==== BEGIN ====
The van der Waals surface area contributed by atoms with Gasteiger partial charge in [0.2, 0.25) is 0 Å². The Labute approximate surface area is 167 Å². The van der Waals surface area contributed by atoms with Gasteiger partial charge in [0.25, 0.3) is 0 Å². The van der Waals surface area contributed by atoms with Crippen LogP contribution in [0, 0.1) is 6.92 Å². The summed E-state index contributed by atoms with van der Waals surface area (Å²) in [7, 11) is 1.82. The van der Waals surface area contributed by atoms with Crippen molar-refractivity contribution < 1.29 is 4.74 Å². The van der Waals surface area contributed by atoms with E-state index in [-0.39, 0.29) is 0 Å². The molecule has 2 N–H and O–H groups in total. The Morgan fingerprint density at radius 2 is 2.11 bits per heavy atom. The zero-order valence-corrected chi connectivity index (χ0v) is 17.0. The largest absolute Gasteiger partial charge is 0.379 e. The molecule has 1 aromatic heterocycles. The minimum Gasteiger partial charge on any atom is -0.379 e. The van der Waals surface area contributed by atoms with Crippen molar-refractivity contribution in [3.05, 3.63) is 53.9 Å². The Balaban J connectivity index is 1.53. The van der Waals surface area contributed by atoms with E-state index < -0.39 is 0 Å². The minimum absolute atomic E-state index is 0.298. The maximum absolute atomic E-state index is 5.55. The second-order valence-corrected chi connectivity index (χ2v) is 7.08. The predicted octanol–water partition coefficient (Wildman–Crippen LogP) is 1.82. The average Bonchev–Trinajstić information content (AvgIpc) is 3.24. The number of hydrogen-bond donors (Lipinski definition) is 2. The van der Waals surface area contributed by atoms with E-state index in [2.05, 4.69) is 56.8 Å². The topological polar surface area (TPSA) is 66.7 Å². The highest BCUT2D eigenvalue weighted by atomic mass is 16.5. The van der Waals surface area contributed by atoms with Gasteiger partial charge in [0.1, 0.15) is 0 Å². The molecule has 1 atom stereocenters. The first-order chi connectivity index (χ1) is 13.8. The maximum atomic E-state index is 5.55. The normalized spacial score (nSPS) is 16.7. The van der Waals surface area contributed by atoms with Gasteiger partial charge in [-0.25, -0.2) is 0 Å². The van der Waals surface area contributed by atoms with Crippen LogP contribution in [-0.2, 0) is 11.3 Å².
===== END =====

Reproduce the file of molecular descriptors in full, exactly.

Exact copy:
The van der Waals surface area contributed by atoms with Gasteiger partial charge in [0.2, 0.25) is 0 Å². The Labute approximate surface area is 167 Å². The van der Waals surface area contributed by atoms with Gasteiger partial charge in [0.25, 0.3) is 0 Å². The van der Waals surface area contributed by atoms with Crippen LogP contribution in [0, 0.1) is 6.92 Å². The summed E-state index contributed by atoms with van der Waals surface area (Å²) in [7, 11) is 1.82. The van der Waals surface area contributed by atoms with Crippen molar-refractivity contribution < 1.29 is 4.74 Å². The van der Waals surface area contributed by atoms with E-state index in [-0.39, 0.29) is 0 Å². The molecule has 2 N–H and O–H groups in total. The Morgan fingerprint density at radius 2 is 2.11 bits per heavy atom. The zero-order valence-corrected chi connectivity index (χ0v) is 17.0. The largest absolute Gasteiger partial charge is 0.379 e. The molecule has 1 aromatic heterocycles. The minimum Gasteiger partial charge on any atom is -0.379 e. The van der Waals surface area contributed by atoms with Crippen molar-refractivity contribution in [3.05, 3.63) is 53.9 Å². The Balaban J connectivity index is 1.53. The van der Waals surface area contributed by atoms with E-state index < -0.39 is 0 Å². The minimum absolute atomic E-state index is 0.298. The maximum absolute atomic E-state index is 5.55. The second-order valence-corrected chi connectivity index (χ2v) is 7.08. The predicted octanol–water partition coefficient (Wildman–Crippen LogP) is 1.82. The average Bonchev–Trinajstić information content (AvgIpc) is 3.24. The number of hydrogen-bond donors (Lipinski definition) is 2. The van der Waals surface area contributed by atoms with E-state index in [2.05, 4.69) is 56.8 Å². The topological polar surface area (TPSA) is 66.7 Å². The highest BCUT2D eigenvalue weighted by atomic mass is 16.5. The van der Waals surface area contributed by atoms with Gasteiger partial charge in [0.1, 0.15) is 0 Å². The molecule has 1 atom stereocenters. The first-order chi connectivity index (χ1) is 13.8. The maximum atomic E-state index is 5.55. The normalized spacial score (nSPS) is 16.7. The van der Waals surface area contributed by atoms with Gasteiger partial charge in [-0.25, -0.2) is 0 Å². The van der Waals surface area contributed by atoms with Crippen LogP contribution in [-0.2, 0) is 11.3 Å².